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Post by Electricide » Fri Mar 13, 2009 10:47 am

duuuuuuuuhhhhhh!

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Post by UnlikeKurt » Fri Mar 13, 2009 10:53 am

Hmmm.
Well it sure ain't heating up those tubes.

As for the caps. I'm pretty sure I have it drawn the way it is on the PCB.

~- to C1- & R1 to C2- to C3- to DC- Output / C3+ to ground

~+ to C1+ & R2 to C2+ to C4+ to DC+ Output / C4- to ground

So the first two caps go between the pos/neg sides
and the 3rd cap goes from neg with positive side to ground
and the 4th cap goes from pos with negative side to ground

??

why duhhhh?

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Post by The Scum » Fri Mar 13, 2009 11:38 am

So you're saying it worked for a bit, then you went in to measure things, and it stopped working?

Let's try a couple things:

With the tubes in, measure the voltage drop across the resistors...one lead on one side, the other lead on the other side. Those are some kinda big power resistor, right?

Then, with the tubes out, measure the voltage at the heater pins of the socket...between 4 and 9, and between 5 and 9.

So what was the genesis of this design?

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Post by UnlikeKurt » Fri Mar 13, 2009 12:10 pm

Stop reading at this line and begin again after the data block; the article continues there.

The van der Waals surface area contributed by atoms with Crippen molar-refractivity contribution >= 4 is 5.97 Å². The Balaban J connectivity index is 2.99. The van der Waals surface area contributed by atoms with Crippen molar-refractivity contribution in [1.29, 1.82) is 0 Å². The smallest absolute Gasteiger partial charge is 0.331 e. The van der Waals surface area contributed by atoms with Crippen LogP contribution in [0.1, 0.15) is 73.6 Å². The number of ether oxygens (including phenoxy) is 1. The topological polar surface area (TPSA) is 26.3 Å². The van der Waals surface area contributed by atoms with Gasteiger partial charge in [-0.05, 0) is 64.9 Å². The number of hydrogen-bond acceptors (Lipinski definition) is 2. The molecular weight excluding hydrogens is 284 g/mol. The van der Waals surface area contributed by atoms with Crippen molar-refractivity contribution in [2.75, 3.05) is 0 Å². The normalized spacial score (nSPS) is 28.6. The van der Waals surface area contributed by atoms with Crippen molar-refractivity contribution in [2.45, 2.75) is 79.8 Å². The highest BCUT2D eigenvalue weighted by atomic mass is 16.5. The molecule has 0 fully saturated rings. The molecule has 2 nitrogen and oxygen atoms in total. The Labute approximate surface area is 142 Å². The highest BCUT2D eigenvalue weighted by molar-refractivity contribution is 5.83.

Yes it worked. Then I was measuring and writing down all my voltages against the amp schematic. Put down my pad, filaments out.

The design was on the power supply pcb.

I will perform the measurements on sunday morning when I get home.

Thank you for helping!

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Post by The Scum » Fri Mar 13, 2009 12:38 pm

So what was the genesis of this design?
The design was on the power supply pcb.
What I'd like to know is who designed it? And did they leave any documentation, theory of operation, etc?

I find it a little bizarre that they'd split up the voltage to be ~+3.5V and ~-3.5V, rather than just ground and +6V. I'm wondering if there's any insight around.

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Post by nclayton » Sat Mar 14, 2009 3:31 pm

The Scum wrote:
So what was the genesis of this design?
The design was on the power supply pcb.
What I'd like to know is who designed it? And did they leave any documentation, theory of operation, etc?

I find it a little bizarre that they'd split up the voltage to be ~+3.5V and ~-3.5V, rather than just ground and +6V. I'm wondering if there's any insight around.
Probably they did it that way so that the unrectified voltage (shown going off to V3-V5 on the schematic) would stay voltage balanced. I'd think you'd be best off grounding the center tap, though. If it's in a regular guitar amp it's probably already that way.

What's a DB101?

What wattage of resistors did you use? If you're powering 2 heaters you'll be dissipating about .36 watts through a 1 ohm resistor. That's steady state, but cold heaters and the caps will pull a lot more current when you power on, so best to go with 1 watt resistors. If you used quarter watt, one of the resistors almost definitely died. It also looks like that circuit was designed with 1 tube in mind and you might be dropping the voltage too much. You might want .47 ohm or to just use 1 of the 2 resistors shown.

Ned